IRS Must Be Held More Accountable For Data Breach

Many Americans are unhappy about the prospect of the Internal Revenue Service hiring tens of thousands of additional agents to enable the agency to audit a greater number of tax returns and, in the process, presumably, encourage more honest tax compliance.

Some unhappiness stems from the mere prospect of the tax agency seemingly acquiring more power, even if the concerned taxpayer never has cheated the federal treasury of any money that was due.

Some of the other unhappiness being vented originates with individuals and entities whose tax-paying honesty might be “iffy.”

Neither of those scenarios should evoke surprise, especially at this time when the federal government is the target of so much controversy, suspicion and conspiracy allegations.

Then there is the reality that the IRS, in the eyes of many Americans is far from the top of the list of most popular federal agencies. Yet, few people ponder how the country could exist without the funds that the IRS’ work helps generate.

Suffice to say every taxpayer committed to honesty at tax time should support whatever legal efforts are possible to catch up with those who are not.

Despite all of the above, the IRS is not beyond scrutiny and criticism when it makes a mistake or when something otherwise goes awry, such as failing to protect confidential taxpayer data.

In its Sept. 3-4 edition, the Wall Street Journal disclosed the tax agency had exposed some confidential data of about 120,000 individuals before discovering the error and removing the data from its website.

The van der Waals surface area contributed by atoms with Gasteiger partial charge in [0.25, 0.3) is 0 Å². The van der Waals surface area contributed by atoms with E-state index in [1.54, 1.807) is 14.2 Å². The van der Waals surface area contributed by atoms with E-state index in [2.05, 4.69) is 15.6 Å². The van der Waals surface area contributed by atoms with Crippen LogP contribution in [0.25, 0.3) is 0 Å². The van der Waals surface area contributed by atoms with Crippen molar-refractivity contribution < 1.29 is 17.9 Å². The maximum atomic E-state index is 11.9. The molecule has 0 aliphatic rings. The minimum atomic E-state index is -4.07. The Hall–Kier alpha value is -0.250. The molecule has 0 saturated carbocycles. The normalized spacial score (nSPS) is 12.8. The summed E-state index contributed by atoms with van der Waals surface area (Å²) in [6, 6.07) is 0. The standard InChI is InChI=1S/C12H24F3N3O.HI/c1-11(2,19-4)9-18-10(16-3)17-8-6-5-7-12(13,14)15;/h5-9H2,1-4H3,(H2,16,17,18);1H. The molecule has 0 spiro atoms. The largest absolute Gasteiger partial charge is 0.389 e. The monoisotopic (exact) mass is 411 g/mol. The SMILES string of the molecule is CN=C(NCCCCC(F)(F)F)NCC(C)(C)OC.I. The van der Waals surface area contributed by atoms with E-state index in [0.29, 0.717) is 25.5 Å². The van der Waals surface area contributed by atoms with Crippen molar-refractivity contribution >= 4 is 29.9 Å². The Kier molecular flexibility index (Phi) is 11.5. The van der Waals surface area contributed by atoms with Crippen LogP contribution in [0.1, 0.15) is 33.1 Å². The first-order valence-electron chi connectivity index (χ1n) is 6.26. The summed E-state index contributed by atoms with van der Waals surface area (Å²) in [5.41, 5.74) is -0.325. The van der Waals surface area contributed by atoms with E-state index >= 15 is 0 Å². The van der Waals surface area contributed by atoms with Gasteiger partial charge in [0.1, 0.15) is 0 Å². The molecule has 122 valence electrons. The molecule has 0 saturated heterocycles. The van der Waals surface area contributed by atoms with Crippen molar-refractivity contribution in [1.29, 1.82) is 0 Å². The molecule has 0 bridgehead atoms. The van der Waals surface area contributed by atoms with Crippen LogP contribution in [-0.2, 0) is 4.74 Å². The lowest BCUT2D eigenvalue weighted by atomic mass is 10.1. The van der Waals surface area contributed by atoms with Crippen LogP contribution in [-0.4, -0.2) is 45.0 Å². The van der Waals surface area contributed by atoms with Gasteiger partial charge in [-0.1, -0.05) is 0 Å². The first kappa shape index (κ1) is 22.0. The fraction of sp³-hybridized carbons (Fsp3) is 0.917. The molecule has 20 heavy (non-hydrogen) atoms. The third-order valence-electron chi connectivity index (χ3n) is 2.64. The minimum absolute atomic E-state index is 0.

At the very least, the troubling situation sent a signal that the agency might need more backup oversight during the course of its day-to-day operations to detect problems so quickly that they result in little or no damage.

Another possibility might involve rearrangement of some responsibilities within the current staff structure to achieve that same result.

The IRS still has a backlog of work stemming from the pandemic, including processing of amended returns. There are reasonable grounds, then, for exercising a degree of understanding about a window for error within a work challenge of such behemoth scope.

However, this is where Congress needs to step up, examine what went wrong, and determine how lawmakers could help avert similar or new problems in the future.

According to the Journal report of earlier this month, the IRS and Treasury Department are blaming a human coding error that happened last year when Form 990-T began to be filed electronically.

Form 990-T is required in certain tax returns of people with individual retirement accounts who earn certain types of business income within those retirement plans.

The Journal report indicated that non-public information such as names, contact information and financial information was mistakenly included with public data, but Social Security numbers, full individual income information or other data that could affect a taxpayer’s credit were not.

Still, what occurred should not have happened and should not have a window for happening again. Having received notice of the problem on Sept. 2, Congress, in the days and weeks ahead, must look deeper into what occurred and why the unwanted window of opportunity was able to be present.

What occurred will have the ability to make even the most thorough, honest tax filers somewhat more edgy in the years ahead.


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